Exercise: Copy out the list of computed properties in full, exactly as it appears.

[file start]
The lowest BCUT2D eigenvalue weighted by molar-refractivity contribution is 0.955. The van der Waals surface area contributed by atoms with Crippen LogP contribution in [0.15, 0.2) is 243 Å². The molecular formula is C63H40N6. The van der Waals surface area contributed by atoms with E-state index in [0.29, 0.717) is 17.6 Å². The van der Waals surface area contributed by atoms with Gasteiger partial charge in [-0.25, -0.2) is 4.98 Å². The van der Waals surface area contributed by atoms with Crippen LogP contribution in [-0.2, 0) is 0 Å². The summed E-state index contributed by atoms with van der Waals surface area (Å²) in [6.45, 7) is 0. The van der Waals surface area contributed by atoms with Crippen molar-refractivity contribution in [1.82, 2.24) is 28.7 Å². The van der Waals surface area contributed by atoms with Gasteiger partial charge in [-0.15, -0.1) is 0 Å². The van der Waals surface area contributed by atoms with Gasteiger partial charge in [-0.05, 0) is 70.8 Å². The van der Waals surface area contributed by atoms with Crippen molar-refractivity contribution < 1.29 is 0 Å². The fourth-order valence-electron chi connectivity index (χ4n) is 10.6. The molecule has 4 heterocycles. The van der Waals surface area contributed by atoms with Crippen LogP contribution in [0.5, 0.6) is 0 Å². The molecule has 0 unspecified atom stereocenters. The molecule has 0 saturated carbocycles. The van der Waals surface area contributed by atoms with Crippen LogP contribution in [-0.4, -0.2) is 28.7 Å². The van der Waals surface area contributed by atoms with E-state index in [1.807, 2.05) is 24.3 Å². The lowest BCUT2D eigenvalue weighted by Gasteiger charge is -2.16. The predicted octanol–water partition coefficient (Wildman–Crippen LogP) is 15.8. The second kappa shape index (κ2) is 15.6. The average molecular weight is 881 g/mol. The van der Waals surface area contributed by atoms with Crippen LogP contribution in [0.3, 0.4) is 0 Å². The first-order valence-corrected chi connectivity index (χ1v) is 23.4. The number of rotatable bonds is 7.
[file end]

The lowest BCUT2D eigenvalue weighted by molar-refractivity contribution is 0.955. The van der Waals surface area contributed by atoms with Crippen LogP contribution in [0.15, 0.2) is 243 Å². The molecular formula is C63H40N6. The van der Waals surface area contributed by atoms with E-state index in [0.29, 0.717) is 17.6 Å². The van der Waals surface area contributed by atoms with Gasteiger partial charge in [-0.25, -0.2) is 4.98 Å². The van der Waals surface area contributed by atoms with Crippen LogP contribution in [-0.2, 0) is 0 Å². The summed E-state index contributed by atoms with van der Waals surface area (Å²) in [6.45, 7) is 0. The van der Waals surface area contributed by atoms with Crippen molar-refractivity contribution in [1.82, 2.24) is 28.7 Å². The van der Waals surface area contributed by atoms with Gasteiger partial charge in [-0.15, -0.1) is 0 Å². The van der Waals surface area contributed by atoms with Gasteiger partial charge in [-0.05, 0) is 70.8 Å². The van der Waals surface area contributed by atoms with Crippen molar-refractivity contribution < 1.29 is 0 Å². The fourth-order valence-electron chi connectivity index (χ4n) is 10.6. The molecule has 4 heterocycles. The van der Waals surface area contributed by atoms with Crippen LogP contribution in [0.5, 0.6) is 0 Å². The molecule has 0 unspecified atom stereocenters. The molecule has 0 saturated carbocycles. The van der Waals surface area contributed by atoms with Crippen LogP contribution in [-0.4, -0.2) is 28.7 Å². The van der Waals surface area contributed by atoms with E-state index in [1.807, 2.05) is 24.3 Å². The lowest BCUT2D eigenvalue weighted by Gasteiger charge is -2.16. The predicted octanol–water partition coefficient (Wildman–Crippen LogP) is 15.8. The second kappa shape index (κ2) is 15.6. The average molecular weight is 881 g/mol. The van der Waals surface area contributed by atoms with Crippen LogP contribution in [0.3, 0.4) is 0 Å². The first-order valence-corrected chi connectivity index (χ1v) is 23.4. The number of rotatable bonds is 7.